Was the Australian senator Richard Di Natale both a cheapskate and a hypocrite? The Age, a daily newspaper in Melbourne, claimed as much, reporting that Di Natale paid three au pairs poorly to watch his children even while claiming, as a politician, to be focused on workers’ pay and conditions.
The senator himself didn’t complain about the article but someone else did, so the Australian Press Council looked into the story and found it was inaccurate and unfair. The Age, the council said, had no evidence for its claims and didn’t contact the au pairs to find out whether the claims were true. iMediaEthics has contacted Di Natale’s office for comment.
The Age‘s story claimed that Di Natale, leader of the Australian Greens party, “paid three au pairs to help with his family as little as $150 a week after tax, or $3.75 an hour – based on a standard 40-hour week – as well as room and board worth $300 a week.” The newspaper noted that Di Natale “says he made up the difference and paid above minimum wage requirements [based on advice from a payroll services company] and by requiring only 25 hours of work a week.” The Age‘s May 19 article was headlined “Election 2016: Greens leader Richard Di Natale fails to declare home, pays au pairs low wage.”
Even though Di Natale said the au pairs only worked 25 hours a week and the newspaper had no evidence to the contrary, The Age argued they were being stiffed because they were probably working 40 hours a week. The Age also said it didn’t believe room and board for the area where Di Natale lives was worth the $300 a week estimate the Senator made.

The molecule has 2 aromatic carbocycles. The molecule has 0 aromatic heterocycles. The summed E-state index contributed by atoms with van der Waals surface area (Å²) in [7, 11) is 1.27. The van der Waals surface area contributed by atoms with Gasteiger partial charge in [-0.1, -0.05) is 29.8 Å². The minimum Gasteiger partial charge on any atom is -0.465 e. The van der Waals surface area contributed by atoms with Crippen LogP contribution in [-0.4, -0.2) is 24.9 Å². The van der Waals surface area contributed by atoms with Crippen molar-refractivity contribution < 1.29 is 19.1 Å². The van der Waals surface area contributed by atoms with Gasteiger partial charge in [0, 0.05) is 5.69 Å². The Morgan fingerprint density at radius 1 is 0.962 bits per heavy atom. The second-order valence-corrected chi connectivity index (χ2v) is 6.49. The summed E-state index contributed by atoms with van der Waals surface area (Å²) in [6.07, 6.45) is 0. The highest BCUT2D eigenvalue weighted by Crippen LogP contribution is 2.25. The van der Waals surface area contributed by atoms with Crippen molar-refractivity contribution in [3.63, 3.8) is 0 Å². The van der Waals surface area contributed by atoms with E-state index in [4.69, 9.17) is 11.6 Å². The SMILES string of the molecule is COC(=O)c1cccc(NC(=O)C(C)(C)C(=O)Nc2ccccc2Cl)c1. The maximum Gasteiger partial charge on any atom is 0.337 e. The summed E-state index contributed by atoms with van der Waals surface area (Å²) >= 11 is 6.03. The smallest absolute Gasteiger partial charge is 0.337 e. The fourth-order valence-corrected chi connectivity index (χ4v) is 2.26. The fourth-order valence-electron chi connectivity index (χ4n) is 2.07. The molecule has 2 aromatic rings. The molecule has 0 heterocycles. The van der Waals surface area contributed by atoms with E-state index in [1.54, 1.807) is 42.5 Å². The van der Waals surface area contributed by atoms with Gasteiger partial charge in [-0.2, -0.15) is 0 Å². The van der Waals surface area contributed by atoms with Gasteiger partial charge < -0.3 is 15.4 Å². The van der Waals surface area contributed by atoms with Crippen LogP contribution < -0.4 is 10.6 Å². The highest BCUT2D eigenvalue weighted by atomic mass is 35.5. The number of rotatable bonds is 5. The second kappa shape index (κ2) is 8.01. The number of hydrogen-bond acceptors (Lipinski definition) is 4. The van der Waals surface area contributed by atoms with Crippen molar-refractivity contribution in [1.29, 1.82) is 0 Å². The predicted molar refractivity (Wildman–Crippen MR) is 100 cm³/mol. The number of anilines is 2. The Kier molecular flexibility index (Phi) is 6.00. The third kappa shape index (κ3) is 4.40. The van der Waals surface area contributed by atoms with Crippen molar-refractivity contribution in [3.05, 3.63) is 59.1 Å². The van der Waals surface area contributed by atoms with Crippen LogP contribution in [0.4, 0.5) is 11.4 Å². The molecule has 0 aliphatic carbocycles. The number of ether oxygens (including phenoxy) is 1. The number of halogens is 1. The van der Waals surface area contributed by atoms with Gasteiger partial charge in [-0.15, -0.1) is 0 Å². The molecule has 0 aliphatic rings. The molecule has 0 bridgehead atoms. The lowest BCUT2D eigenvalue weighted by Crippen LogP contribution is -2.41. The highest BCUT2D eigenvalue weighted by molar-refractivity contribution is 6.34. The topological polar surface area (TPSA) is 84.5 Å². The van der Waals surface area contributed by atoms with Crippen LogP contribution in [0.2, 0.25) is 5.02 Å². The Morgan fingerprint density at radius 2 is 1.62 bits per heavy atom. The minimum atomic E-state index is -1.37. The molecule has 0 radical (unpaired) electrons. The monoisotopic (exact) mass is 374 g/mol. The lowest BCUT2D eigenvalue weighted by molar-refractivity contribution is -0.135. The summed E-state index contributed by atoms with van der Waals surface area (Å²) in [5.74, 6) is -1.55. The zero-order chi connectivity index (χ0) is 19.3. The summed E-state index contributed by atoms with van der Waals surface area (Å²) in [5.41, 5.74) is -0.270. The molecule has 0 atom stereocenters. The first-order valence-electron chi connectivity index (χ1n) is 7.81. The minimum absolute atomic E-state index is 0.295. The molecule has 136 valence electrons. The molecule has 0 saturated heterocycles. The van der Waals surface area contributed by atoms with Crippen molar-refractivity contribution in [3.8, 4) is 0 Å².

The Press Council explained why it was wrong for The Age to do so: “Although it took five days for the publication’s repeated requests for documents to be met and then only partially, at the time the article was published the publication had no evidence to contradict the initial information provided by the Senator’s office. At the time of publication, there was no reasonable basis for the publication to imply the au pairs may have worked a 40-hour week and on this basis, may have been paid ‘as little as $150 a week after tax.'”
Further, the council noted that au pairs typically have “a significant amount of flexibility and informality” and as such don’t often come with “keeping of careful records” or a “standard 40-hour working” system.
The Age published the ruling here, its spokesperson noted in an e-mail to iMediaEthics.